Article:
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In 1940, the German commanders overseeing the push into France began to receive strange reports from the field.  Seemingly at random, bodies were turning up that appeared to have been pierced by broad-head arrows or hacked with a basket-hilted claymore sword.  In a war of rifles, artillery, and tanks, such injuries were obviously out of place and even a little bit daunting for the close, personal combat they implied.  These strange casualties were the calling cards of Captain Jack Churchill.

Jack Malcolm Thorpe Fleming Churchill was born on September 16, 1906, in Hong Kong to English parents, and lived his entire life with an affection for all things Scottish.  A lifelong soldier, Jack knew no fear, and in fact thrived on violence.  He graduated from the royal Military Academy at Sandhurst in 1926 and was commissioned to the Manchester regiment, but he left the army in 1932, exasperated by the seemingly endless stretches of peacetime in Europe.  He spent his idle time mastering the bagpipes, a pastime considered quite unusual for an Englishman.  Nevertheless, it was a pastime at which he excelled.

His leisure came to an end with Germany’s attack on Poland.  Jack promptly reenlisted and was assigned back to the Manchesters.  he entered into combat with the rest of his regiment, but with an important difference; Jack insisted upon carrying a bow, sword, and arrows with him.  His name, being a bit of a mouthful, was abbreviated by his comrades to “Fighting Jack Churchill” or sometimes just “Mad Jack.”  When the English put out a call asking for commando volunteers, Jack didn’t know what a commando was, but hearing it would involve more actions, he signed up.

While training for the commandos, Jack became famous among his fellow trainees for playing his bagpipes at 1 A.M., scolding sloth, and delivering ad hoc speeches such as:  “There’s nothing worse than sitting on your bum bottom doing nothing just because the enemy happens to leave you alone for a moment while he has a go at the unit on your flank.  Pitch in and support your neighbor any way you can!”

Mad Jack finished his commando training in 1940, and one of his first missions was to lead the Manchesters on an ambush against a Nazi patrol near l’Epinette, France.  As his fellow soldiers remained out of sight, Jack crept to a favorable position, set aside his gun , and notched a barbed arrow onto his longbow.  He pulled back the string and let the arrow loose, piercing the German sergeant an signaling the Manchesters to open fire.  Hence Mad Jack became the first and only British soldier in the course of the war to kill an enemy with a bow and arrow.

In December 1941, as the Manchesters attacked a German-controlled beach in Norway, Jack once again secured his infamy by standing at the bow of the lead craft while playing “March of the Cameron Men” on his bagpipes.  As his craft landed on the beach, he leaped from the boat, threw a grenade, and headed for the bay at full sprint.  His report at mission’s end was matter-of-fact:  “Maaloy battery and island captured.  Casualties slight.  Demolitons in progress.  Churchill.”

In another attack, Mad Jack and one of his enlisted men managed to sneak up on a pair of German sentries making rounds.  He leapt at the unsuspecting soldier, sword in hand, and shouted “Hande hoch!”  The Germans obeyed, dropping their weapons and raising their hands.  Jack’s enlisted companion escorted one of the prisoners back to camp.  Jack, meanwhile, wrapped his belt around the other sentry’s throat and headed farther into German territory.  At each guard post Jack’s prisoner would say something to lull the guards into complacency, at which point a mustached madman with a sword would jump out and order them to drop their arms.  All in all, 42 German prisoners were captured that night.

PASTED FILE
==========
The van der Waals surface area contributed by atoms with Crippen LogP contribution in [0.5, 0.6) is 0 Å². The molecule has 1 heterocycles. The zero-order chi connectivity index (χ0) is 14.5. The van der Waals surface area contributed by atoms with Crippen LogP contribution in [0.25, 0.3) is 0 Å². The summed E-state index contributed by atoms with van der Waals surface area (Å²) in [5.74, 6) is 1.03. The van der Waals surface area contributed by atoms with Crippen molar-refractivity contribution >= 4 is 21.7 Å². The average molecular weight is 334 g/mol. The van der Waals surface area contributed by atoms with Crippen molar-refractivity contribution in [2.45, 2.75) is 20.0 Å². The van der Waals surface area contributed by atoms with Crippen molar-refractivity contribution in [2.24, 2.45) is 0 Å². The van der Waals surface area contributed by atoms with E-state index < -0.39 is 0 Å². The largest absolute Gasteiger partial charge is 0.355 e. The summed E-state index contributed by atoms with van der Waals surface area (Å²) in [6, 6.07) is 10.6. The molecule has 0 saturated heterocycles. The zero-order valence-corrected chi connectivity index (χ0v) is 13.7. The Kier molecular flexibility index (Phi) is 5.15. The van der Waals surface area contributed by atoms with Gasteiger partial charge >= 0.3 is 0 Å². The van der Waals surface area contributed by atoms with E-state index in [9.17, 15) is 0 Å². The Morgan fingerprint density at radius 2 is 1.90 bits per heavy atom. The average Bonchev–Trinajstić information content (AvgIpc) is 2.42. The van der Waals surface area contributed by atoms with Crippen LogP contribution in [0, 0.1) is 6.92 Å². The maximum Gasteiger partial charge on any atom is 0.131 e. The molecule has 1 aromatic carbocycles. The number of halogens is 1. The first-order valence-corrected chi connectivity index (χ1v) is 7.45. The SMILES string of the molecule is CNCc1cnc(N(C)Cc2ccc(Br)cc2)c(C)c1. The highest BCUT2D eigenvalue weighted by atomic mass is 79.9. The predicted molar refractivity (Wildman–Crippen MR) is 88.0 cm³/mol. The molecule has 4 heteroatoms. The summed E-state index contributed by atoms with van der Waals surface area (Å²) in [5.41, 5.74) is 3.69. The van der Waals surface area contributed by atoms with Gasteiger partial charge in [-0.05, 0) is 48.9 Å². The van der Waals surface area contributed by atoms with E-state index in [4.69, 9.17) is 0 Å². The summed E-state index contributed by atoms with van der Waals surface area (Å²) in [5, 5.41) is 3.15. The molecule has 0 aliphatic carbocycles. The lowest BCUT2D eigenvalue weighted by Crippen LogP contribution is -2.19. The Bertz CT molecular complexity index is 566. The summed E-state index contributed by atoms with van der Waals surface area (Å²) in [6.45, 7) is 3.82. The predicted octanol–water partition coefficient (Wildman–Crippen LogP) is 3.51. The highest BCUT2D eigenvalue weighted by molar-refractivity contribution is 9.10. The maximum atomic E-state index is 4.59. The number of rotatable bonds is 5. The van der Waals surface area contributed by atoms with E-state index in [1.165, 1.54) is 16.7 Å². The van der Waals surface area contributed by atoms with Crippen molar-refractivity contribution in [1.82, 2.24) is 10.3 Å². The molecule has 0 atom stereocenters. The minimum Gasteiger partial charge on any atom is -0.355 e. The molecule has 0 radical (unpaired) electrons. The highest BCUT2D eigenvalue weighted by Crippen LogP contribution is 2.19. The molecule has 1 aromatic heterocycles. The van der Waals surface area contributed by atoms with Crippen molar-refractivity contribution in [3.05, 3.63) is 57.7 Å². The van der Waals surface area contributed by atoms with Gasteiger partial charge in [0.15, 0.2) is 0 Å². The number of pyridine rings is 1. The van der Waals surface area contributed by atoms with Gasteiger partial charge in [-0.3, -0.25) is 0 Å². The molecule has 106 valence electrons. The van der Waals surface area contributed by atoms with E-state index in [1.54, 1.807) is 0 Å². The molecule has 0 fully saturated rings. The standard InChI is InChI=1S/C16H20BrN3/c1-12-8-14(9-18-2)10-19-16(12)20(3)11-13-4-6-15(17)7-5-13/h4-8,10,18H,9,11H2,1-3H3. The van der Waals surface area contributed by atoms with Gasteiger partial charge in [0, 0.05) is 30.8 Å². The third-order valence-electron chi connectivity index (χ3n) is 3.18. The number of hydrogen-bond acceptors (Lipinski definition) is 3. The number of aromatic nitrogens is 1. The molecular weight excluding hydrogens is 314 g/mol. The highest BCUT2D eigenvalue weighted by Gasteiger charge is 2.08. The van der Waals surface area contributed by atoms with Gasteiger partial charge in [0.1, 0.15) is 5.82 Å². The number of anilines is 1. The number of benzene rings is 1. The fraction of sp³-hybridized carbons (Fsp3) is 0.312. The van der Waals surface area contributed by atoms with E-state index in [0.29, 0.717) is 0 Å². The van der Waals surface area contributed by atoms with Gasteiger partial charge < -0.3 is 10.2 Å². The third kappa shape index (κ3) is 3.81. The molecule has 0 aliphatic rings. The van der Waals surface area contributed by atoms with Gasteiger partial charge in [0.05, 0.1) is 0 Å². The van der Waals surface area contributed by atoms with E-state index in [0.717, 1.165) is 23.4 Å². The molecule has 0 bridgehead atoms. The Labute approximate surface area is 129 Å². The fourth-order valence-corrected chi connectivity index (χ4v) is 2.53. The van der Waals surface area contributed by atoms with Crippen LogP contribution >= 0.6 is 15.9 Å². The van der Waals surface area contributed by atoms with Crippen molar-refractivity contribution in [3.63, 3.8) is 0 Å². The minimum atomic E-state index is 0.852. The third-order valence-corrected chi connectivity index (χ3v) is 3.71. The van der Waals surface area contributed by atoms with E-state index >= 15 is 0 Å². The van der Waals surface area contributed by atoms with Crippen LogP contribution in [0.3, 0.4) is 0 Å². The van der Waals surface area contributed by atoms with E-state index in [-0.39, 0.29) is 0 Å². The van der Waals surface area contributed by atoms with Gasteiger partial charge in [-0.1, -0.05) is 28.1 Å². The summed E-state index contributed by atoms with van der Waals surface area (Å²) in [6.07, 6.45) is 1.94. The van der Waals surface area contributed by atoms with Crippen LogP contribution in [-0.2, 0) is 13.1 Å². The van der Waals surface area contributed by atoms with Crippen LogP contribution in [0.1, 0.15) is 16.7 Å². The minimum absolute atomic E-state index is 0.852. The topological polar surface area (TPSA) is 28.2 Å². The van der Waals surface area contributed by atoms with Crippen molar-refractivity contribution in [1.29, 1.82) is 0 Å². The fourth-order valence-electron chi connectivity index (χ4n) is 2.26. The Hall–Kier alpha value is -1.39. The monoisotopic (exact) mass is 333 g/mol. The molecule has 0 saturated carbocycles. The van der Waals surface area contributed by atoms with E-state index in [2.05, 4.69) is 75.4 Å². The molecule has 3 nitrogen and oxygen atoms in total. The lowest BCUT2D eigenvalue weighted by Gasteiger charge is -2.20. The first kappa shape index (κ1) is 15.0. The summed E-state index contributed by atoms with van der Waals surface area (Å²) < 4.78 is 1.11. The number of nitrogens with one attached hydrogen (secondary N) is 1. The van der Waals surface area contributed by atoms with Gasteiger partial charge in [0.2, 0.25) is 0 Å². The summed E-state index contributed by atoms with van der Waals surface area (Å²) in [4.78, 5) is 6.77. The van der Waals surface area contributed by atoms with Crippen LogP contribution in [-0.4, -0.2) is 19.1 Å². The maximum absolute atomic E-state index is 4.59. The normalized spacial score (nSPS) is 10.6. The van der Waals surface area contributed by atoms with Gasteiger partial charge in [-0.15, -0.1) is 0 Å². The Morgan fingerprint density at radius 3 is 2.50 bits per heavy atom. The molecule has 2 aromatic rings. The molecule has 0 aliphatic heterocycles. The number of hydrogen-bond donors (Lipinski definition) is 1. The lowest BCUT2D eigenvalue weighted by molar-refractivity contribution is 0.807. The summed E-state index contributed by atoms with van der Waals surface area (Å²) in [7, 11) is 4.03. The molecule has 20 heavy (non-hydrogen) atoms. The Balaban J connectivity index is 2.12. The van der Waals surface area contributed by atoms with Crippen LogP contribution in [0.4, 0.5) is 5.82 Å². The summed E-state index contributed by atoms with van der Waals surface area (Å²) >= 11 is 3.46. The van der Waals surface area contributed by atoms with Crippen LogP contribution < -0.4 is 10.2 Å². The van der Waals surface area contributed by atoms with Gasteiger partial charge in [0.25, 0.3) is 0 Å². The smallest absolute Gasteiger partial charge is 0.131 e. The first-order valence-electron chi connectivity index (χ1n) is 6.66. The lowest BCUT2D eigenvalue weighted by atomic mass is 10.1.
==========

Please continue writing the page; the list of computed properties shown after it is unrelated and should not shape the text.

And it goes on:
In 1944, Jack’s luck took a slip when he was ordered  into an impossible situation.  Most of his squad was killed, and Jack was taken captive.  After being hauled to Berlin for questioning, he was sent to a concentration camp at Niederdorf, Austria, where he was meant to stay until war’s end.  He might have done so, but when the power went out one night.  Jack was prepared.  He had a rusty can and some onions.  it was all that he needed.  In the darkness and confusion, he simply slipped away from the guards and walked out of the camp.

The rusty can became a cook pot for the vegetables he liberated from the Nazis along his journey.  Jack stayed off the road to avoid detection, and held a steady route south until he encountered a column of tanks bearing the white star of the U.S. Army.  By the time he stepped out of the brush and snapped out a brisk Sandhurst salute, he’d been free for eight days and had walked 150 miles.  Churchill was soon back in service, but by then the war in Europe had almost ended.  Never one to let circumstances get him down, Jack asked to be put back in action, noting hopefully, “There are still the Nips, aren’t there?”  By the time he was redeployed, however, the atomic bomb had been dropped and the war was over.

Mad Jack continued in the army until 1959, qualifying as a paratrooper and serving in the Palestine conflict.  Even in retirement his eccentricities continued.  On his train rides home each day, he frequently startled train conductors and passengers by throwing his attache case out of the train window.  Before he died in 1996, he explained that he was tossing his case into his own backyard so he wouldn’t have to carry it from the station.  It must have seemed like a perfectly reasonable thing to do for a man who once said, “People are less likely to shoot at you if you smile at them,” and “In my opinion, sir, any officer who goes into action without his sword is improperly dressed.”